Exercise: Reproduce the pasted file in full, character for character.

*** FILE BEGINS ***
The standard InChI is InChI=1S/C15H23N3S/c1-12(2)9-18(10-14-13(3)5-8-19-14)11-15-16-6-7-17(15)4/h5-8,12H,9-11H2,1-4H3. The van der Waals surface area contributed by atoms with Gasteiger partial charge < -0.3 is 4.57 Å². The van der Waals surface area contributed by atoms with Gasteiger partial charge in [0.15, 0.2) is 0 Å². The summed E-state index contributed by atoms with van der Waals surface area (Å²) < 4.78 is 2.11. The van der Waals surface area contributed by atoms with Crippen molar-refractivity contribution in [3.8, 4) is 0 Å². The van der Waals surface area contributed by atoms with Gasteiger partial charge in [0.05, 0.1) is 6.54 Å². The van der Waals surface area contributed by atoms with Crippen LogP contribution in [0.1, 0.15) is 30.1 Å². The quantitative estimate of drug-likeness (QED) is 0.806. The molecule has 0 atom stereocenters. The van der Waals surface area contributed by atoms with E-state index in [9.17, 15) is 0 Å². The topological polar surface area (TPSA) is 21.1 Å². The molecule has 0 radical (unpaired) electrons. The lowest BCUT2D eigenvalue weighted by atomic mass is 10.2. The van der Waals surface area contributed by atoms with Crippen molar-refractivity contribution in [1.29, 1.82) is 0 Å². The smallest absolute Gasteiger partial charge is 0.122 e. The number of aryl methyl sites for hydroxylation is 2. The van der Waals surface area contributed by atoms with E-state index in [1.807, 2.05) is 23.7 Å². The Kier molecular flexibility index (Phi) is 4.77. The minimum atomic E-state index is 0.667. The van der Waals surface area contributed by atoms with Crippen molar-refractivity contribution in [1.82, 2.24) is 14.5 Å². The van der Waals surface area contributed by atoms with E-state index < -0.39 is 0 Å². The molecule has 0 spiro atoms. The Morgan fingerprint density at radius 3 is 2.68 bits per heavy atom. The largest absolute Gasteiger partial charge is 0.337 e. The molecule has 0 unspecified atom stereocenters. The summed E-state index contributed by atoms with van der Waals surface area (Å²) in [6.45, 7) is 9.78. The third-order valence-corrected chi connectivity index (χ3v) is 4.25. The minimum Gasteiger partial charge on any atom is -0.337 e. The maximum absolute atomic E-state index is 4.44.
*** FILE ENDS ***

The standard InChI is InChI=1S/C15H23N3S/c1-12(2)9-18(10-14-13(3)5-8-19-14)11-15-16-6-7-17(15)4/h5-8,12H,9-11H2,1-4H3. The van der Waals surface area contributed by atoms with Gasteiger partial charge < -0.3 is 4.57 Å². The van der Waals surface area contributed by atoms with Gasteiger partial charge in [0.15, 0.2) is 0 Å². The summed E-state index contributed by atoms with van der Waals surface area (Å²) < 4.78 is 2.11. The van der Waals surface area contributed by atoms with Crippen molar-refractivity contribution in [3.8, 4) is 0 Å². The van der Waals surface area contributed by atoms with Gasteiger partial charge in [0.05, 0.1) is 6.54 Å². The van der Waals surface area contributed by atoms with Crippen LogP contribution in [0.1, 0.15) is 30.1 Å². The quantitative estimate of drug-likeness (QED) is 0.806. The molecule has 0 atom stereocenters. The van der Waals surface area contributed by atoms with E-state index in [9.17, 15) is 0 Å². The topological polar surface area (TPSA) is 21.1 Å². The molecule has 0 radical (unpaired) electrons. The lowest BCUT2D eigenvalue weighted by atomic mass is 10.2. The van der Waals surface area contributed by atoms with Crippen molar-refractivity contribution in [1.29, 1.82) is 0 Å². The smallest absolute Gasteiger partial charge is 0.122 e. The number of aryl methyl sites for hydroxylation is 2. The van der Waals surface area contributed by atoms with E-state index in [1.807, 2.05) is 23.7 Å². The Kier molecular flexibility index (Phi) is 4.77. The minimum atomic E-state index is 0.667. The van der Waals surface area contributed by atoms with Crippen molar-refractivity contribution in [1.82, 2.24) is 14.5 Å². The van der Waals surface area contributed by atoms with E-state index < -0.39 is 0 Å². The molecule has 0 spiro atoms. The Morgan fingerprint density at radius 3 is 2.68 bits per heavy atom. The largest absolute Gasteiger partial charge is 0.337 e. The molecule has 0 unspecified atom stereocenters. The summed E-state index contributed by atoms with van der Waals surface area (Å²) in [6.45, 7) is 9.78. The third-order valence-corrected chi connectivity index (χ3v) is 4.25. The minimum Gasteiger partial charge on any atom is -0.337 e. The maximum absolute atomic E-state index is 4.44.